The sport of weightlifting is an interesting double edged sword. On one edge, we experience these really great moments. Big triumphant moments. Moments that appear really awesome; lifting really big weights in front of big crowds, or our family and friends. Even in the gym there’s these cool opportunities to do things you never thought possible. Lifts you’ve never done before and the added benefit of continuing to do something that makes you healthier. This is the weightlifting experience- sometimes.
The second edge of the sword is that the entire sport is the training. It’s not like we are using the movements to train for something else. The entire sport is the training. The monotonous repetition of the same types of movements and same derivatives over and over again doesn’t lead to something different. It leads to more of the same, just on a competition stage.
Thus: an interesting double edged sword. This makes the sport challenging and sometimes harder than most would think. There are some really big competitions in front of our team over the next few months: The National Championships, World Championships and the second Grand Prix. Not to mention all the local meets coming up. These are all big moments for our athletes. But when you are multiple weeks out from a competition you might find yourself reflecting on the difficult or more challenging aspects of the sport.
I journaled a little bit when I was considering these things and concluded three reasons that I think the sport of weightlifting is harder than most would think and certainly harder than anyone outside of the sport would understand.
If you’ve been in this sport for a long time these are kind of obvious; however, for those of you considering trying out weightlifting or just getting started and still in your honeymoon phase, these are truths that you will find out along the way.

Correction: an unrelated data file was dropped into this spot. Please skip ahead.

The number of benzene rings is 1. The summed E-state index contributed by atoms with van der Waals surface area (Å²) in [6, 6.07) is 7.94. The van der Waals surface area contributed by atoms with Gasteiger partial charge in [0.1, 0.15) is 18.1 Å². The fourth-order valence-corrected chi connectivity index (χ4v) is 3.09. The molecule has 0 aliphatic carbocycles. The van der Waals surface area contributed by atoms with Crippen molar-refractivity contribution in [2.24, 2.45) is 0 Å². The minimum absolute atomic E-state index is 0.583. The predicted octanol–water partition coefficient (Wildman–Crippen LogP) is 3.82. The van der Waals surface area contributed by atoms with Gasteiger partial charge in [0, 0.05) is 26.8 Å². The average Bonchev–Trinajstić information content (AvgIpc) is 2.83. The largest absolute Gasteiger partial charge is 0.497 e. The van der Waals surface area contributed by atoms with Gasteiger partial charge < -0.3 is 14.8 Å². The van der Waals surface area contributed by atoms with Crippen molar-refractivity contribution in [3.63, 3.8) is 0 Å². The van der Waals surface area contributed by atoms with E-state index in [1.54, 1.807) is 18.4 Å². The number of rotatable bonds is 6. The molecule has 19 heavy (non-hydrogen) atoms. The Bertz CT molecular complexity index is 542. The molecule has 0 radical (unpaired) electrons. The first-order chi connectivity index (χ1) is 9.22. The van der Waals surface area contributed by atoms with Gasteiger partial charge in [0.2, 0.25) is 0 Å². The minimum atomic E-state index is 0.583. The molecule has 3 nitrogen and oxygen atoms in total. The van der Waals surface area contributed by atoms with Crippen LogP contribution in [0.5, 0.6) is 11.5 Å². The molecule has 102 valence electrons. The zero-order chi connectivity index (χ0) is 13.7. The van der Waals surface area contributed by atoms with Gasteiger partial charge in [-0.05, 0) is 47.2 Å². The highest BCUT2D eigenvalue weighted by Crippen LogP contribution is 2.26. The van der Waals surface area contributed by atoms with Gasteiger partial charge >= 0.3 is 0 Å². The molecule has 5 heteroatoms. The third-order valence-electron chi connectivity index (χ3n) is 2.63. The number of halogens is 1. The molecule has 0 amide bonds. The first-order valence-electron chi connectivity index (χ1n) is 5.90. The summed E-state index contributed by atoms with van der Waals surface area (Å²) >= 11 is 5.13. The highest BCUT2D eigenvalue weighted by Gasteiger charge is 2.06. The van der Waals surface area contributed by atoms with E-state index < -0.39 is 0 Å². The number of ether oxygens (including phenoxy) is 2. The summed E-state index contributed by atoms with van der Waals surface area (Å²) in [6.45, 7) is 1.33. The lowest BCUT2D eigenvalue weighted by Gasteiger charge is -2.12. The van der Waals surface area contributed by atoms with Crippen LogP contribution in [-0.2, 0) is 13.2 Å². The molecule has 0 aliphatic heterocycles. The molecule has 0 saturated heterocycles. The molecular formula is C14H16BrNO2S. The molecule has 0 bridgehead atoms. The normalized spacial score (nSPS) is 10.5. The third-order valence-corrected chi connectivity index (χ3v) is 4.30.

Three reasons why Weightlifting is harder than you think:
Progression is gradual, minuscule and often unnoticed
You Sacrifice So Many Things You Love
The ROI Is In Moments Not Money
There is this temptation to think that regular, consistent training in the sport of weight lifting will lead to regular consistent growth, personal records, and linear progression. It seems simple enough on paper and the more we say it out loud it seems plausible. And unfortunately, in those first few years, this is probably true. You train for 12 weeks and you PR your total by 3 kg are 4 kg are 5 kg every time you step on a platform. Then you repeat the same process and over the course of two years you increase your total by 20 kg. This is especially true if just started in the sport.
I remember talking to a young weightlifter back in 2013. He was a young junior weightlifter who had just started in a sport and had a pretty meteoric rise. In the first two years of his training, he had landed himself a podium at junior nationals and was training really hard. He said to me at the 2013 national championships that he had done the math. I asked him what he meant. He told me that he’d done the math and realized that if he continued on the same progression that he was on he would be breaking American Records and making international teams within the next two years. He was a young Junior and I didn’t feel like bursting his bubble, but I did smile and pat him on the back and encourage him to keep training. He soon found out what every experienced weightlifter already knows: the meteoric rise at the beginning of the career always flattens out. The massive amount of training volume and session times he was putting in eventually led to injury, and when the massive personal records started to slow down, he fizzled out.